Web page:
Cronin to lay down law to DuPage boards

  • Dan Cronin

    Dan Cronin

Updated 8/29/2011 5:37 PM

Financial mismanagement by two DuPage County agencies has the county's top elected official determined to use his new oversight authority to monitor the spending of the myriad boards and commissions he appoints.

DuPage County Board Chairman Dan Cronin is scheduled to meet Wednesday with representatives from dozens of local agencies to discuss what's expected now that state law requires them to provide budget details and other financial information to the county.


The new state law, which Gov. Pat Quinn signed last month, is in part a response to financial scandals involving the DuPage Housing Authority and the DuPage Water Commission.

"We have to take on this responsibility because the system isn't working," said Cronin, who took office in January after serving as a state senator. "If we can implement certain policies and practices, I think we stand a better chance of avoiding problems and scandals and mismanagement in the future."

Cronin replaced the housing authority board after a series of federal audits showed that the agency misspent or failed to account for more than $10 million. And the water commission has been dealing with the fallout of accidentally spending $69 million in reserves through poor accounting practices and lackadaisical financial oversight.

"Given what has happened," Cronin said, "I can't say with confidence that I know what's going on out there. I don't know what procurement practices are employed at every board and commission. I don't know how they handle ethics. I don't know how they conduct business."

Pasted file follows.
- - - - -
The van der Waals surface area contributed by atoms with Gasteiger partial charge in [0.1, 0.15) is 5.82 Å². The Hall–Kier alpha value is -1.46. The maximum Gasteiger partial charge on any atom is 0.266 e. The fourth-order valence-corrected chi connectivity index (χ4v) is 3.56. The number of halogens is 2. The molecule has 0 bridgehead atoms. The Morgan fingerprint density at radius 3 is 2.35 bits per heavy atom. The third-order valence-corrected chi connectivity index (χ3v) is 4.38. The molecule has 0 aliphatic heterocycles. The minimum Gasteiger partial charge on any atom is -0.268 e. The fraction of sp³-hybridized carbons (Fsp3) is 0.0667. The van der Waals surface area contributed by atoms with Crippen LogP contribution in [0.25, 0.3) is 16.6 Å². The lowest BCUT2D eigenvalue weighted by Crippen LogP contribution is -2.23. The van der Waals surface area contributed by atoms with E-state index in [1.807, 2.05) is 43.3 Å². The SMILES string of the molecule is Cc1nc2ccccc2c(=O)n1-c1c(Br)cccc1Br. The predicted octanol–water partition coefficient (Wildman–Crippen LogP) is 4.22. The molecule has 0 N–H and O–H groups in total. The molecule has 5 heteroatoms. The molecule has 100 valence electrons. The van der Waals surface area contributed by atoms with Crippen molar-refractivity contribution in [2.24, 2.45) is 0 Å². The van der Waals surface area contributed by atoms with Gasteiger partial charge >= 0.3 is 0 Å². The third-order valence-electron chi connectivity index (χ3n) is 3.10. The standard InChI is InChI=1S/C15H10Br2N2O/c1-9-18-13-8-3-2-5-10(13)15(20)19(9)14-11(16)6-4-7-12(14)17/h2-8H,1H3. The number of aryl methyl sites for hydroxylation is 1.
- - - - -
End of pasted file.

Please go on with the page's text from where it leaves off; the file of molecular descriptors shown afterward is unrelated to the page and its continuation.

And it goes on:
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Cronin is responsible for nominating more 250 people to serve on 52 local different boards and commissions. They include fire protection districts, sanitary districts and mosquito abatement districts.

"I know there are boards and commissions that were set up with the understanding -- with the intent -- that they would be independent," Cronin said. "While independence may be appropriate in some cases, it sort of allowed for a system where really nobody was held accountable."

The chairman stressed that he's not looking to micromanage the agencies. However, he plans to gather information about the agencies that will be posted on the county's website.

"We really want more disclosure," Cronin said. "We want more transparency."

In the long-term, Cronin said he will explore consolidation and privatization opportunities in order to provide services more efficiently.

As for Wednesday's meeting, Cronin said he plans to take note of who doesn't attend.

"They are all invited," he said. "So if there are some who don't respond, I think that will give us a pretty good idea about whether or not they want to be held accountable."